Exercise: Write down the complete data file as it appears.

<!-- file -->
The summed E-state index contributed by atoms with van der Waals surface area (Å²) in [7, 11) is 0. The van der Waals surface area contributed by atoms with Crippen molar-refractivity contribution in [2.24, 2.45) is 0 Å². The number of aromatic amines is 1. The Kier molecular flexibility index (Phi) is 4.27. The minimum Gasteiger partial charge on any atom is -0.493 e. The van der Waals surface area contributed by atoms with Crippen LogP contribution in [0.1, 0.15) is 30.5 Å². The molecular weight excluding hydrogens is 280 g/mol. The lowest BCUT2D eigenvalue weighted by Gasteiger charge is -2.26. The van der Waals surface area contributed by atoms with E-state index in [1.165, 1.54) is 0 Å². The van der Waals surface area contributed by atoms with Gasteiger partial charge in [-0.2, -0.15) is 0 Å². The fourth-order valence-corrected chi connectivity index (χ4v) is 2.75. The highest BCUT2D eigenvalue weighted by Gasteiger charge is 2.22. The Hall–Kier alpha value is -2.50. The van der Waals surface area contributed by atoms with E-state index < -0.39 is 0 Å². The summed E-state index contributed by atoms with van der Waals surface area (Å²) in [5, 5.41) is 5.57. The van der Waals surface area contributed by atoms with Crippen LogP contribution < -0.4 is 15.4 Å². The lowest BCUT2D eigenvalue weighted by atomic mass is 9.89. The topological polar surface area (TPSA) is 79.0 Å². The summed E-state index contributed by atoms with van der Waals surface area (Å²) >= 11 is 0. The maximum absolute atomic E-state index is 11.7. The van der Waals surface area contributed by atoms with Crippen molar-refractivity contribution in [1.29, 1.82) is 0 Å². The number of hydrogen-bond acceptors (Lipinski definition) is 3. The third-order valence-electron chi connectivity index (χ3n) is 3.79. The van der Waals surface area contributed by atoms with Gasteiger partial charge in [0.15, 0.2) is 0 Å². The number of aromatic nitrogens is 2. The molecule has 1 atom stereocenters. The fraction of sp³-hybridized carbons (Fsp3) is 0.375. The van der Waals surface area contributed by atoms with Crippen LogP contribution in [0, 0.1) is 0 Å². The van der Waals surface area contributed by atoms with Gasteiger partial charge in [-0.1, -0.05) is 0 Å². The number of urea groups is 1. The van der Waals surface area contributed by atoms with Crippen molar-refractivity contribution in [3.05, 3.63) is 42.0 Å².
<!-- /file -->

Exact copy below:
The summed E-state index contributed by atoms with van der Waals surface area (Å²) in [7, 11) is 0. The van der Waals surface area contributed by atoms with Crippen molar-refractivity contribution in [2.24, 2.45) is 0 Å². The number of aromatic amines is 1. The Kier molecular flexibility index (Phi) is 4.27. The minimum Gasteiger partial charge on any atom is -0.493 e. The van der Waals surface area contributed by atoms with Crippen LogP contribution in [0.1, 0.15) is 30.5 Å². The molecular weight excluding hydrogens is 280 g/mol. The lowest BCUT2D eigenvalue weighted by Gasteiger charge is -2.26. The van der Waals surface area contributed by atoms with E-state index in [1.165, 1.54) is 0 Å². The van der Waals surface area contributed by atoms with Gasteiger partial charge in [-0.2, -0.15) is 0 Å². The fourth-order valence-corrected chi connectivity index (χ4v) is 2.75. The highest BCUT2D eigenvalue weighted by Gasteiger charge is 2.22. The Hall–Kier alpha value is -2.50. The van der Waals surface area contributed by atoms with E-state index < -0.39 is 0 Å². The summed E-state index contributed by atoms with van der Waals surface area (Å²) in [5, 5.41) is 5.57. The van der Waals surface area contributed by atoms with Crippen LogP contribution < -0.4 is 15.4 Å². The lowest BCUT2D eigenvalue weighted by atomic mass is 9.89. The topological polar surface area (TPSA) is 79.0 Å². The summed E-state index contributed by atoms with van der Waals surface area (Å²) >= 11 is 0. The maximum absolute atomic E-state index is 11.7. The van der Waals surface area contributed by atoms with Crippen molar-refractivity contribution in [1.29, 1.82) is 0 Å². The number of hydrogen-bond acceptors (Lipinski definition) is 3. The third-order valence-electron chi connectivity index (χ3n) is 3.79. The van der Waals surface area contributed by atoms with Gasteiger partial charge in [0.15, 0.2) is 0 Å². The number of aromatic nitrogens is 2. The molecule has 1 atom stereocenters. The fraction of sp³-hybridized carbons (Fsp3) is 0.375. The van der Waals surface area contributed by atoms with Crippen LogP contribution in [0, 0.1) is 0 Å². The van der Waals surface area contributed by atoms with Gasteiger partial charge in [-0.1, -0.05) is 0 Å². The number of urea groups is 1. The van der Waals surface area contributed by atoms with Crippen molar-refractivity contribution in [3.05, 3.63) is 42.0 Å².